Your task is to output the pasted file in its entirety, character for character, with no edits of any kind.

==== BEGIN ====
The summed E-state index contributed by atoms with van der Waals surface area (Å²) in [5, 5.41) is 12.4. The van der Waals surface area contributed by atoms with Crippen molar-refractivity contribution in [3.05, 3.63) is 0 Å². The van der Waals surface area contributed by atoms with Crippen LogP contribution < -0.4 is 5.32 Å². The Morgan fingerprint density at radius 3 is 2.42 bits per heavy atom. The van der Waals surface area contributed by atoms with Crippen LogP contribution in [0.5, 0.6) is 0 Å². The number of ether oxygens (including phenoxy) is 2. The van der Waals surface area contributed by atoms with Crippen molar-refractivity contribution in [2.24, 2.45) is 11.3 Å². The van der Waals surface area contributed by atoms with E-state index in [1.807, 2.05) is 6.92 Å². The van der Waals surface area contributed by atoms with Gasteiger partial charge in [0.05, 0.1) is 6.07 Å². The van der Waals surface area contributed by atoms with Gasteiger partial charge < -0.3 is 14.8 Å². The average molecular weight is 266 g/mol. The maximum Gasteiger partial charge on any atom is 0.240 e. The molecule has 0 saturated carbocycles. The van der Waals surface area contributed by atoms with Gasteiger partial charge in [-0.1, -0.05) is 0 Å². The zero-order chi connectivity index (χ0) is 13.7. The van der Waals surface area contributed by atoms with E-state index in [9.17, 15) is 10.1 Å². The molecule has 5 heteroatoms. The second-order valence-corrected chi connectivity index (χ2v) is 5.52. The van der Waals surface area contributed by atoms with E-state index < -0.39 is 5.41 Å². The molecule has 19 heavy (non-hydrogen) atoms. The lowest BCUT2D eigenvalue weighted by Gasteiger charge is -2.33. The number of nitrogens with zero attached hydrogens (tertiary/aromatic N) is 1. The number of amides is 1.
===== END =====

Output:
The summed E-state index contributed by atoms with van der Waals surface area (Å²) in [5, 5.41) is 12.4. The van der Waals surface area contributed by atoms with Crippen molar-refractivity contribution in [3.05, 3.63) is 0 Å². The van der Waals surface area contributed by atoms with Crippen LogP contribution < -0.4 is 5.32 Å². The Morgan fingerprint density at radius 3 is 2.42 bits per heavy atom. The van der Waals surface area contributed by atoms with Crippen LogP contribution in [0.5, 0.6) is 0 Å². The number of ether oxygens (including phenoxy) is 2. The van der Waals surface area contributed by atoms with Crippen molar-refractivity contribution in [2.24, 2.45) is 11.3 Å². The van der Waals surface area contributed by atoms with E-state index in [1.807, 2.05) is 6.92 Å². The van der Waals surface area contributed by atoms with Gasteiger partial charge in [0.05, 0.1) is 6.07 Å². The van der Waals surface area contributed by atoms with Gasteiger partial charge < -0.3 is 14.8 Å². The average molecular weight is 266 g/mol. The maximum Gasteiger partial charge on any atom is 0.240 e. The molecule has 0 saturated carbocycles. The van der Waals surface area contributed by atoms with Gasteiger partial charge in [-0.1, -0.05) is 0 Å². The zero-order chi connectivity index (χ0) is 13.7. The van der Waals surface area contributed by atoms with E-state index in [9.17, 15) is 10.1 Å². The molecule has 5 heteroatoms. The second-order valence-corrected chi connectivity index (χ2v) is 5.52. The van der Waals surface area contributed by atoms with E-state index < -0.39 is 5.41 Å². The molecule has 19 heavy (non-hydrogen) atoms. The lowest BCUT2D eigenvalue weighted by Gasteiger charge is -2.33. The number of nitrogens with zero attached hydrogens (tertiary/aromatic N) is 1. The number of amides is 1.